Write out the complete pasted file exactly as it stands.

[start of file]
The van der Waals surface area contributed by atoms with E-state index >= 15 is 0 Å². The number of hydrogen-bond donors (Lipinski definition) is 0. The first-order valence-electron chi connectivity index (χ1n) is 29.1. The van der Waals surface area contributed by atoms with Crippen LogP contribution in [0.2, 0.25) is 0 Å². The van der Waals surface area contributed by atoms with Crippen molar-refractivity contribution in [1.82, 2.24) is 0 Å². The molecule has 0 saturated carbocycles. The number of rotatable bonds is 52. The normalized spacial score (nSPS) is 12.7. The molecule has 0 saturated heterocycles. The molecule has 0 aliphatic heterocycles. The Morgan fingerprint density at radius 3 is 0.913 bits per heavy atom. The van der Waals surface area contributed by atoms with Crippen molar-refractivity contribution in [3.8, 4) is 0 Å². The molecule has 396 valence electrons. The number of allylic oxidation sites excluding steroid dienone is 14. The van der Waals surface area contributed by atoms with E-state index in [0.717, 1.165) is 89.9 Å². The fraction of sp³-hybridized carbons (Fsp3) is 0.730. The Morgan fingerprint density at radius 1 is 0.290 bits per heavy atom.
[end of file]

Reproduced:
The van der Waals surface area contributed by atoms with E-state index >= 15 is 0 Å². The number of hydrogen-bond donors (Lipinski definition) is 0. The first-order valence-electron chi connectivity index (χ1n) is 29.1. The van der Waals surface area contributed by atoms with Crippen LogP contribution in [0.2, 0.25) is 0 Å². The van der Waals surface area contributed by atoms with Crippen molar-refractivity contribution in [1.82, 2.24) is 0 Å². The molecule has 0 saturated carbocycles. The number of rotatable bonds is 52. The normalized spacial score (nSPS) is 12.7. The molecule has 0 saturated heterocycles. The molecule has 0 aliphatic heterocycles. The Morgan fingerprint density at radius 3 is 0.913 bits per heavy atom. The van der Waals surface area contributed by atoms with Crippen molar-refractivity contribution in [3.8, 4) is 0 Å². The molecule has 396 valence electrons. The number of allylic oxidation sites excluding steroid dienone is 14. The van der Waals surface area contributed by atoms with E-state index in [0.717, 1.165) is 89.9 Å². The fraction of sp³-hybridized carbons (Fsp3) is 0.730. The Morgan fingerprint density at radius 1 is 0.290 bits per heavy atom.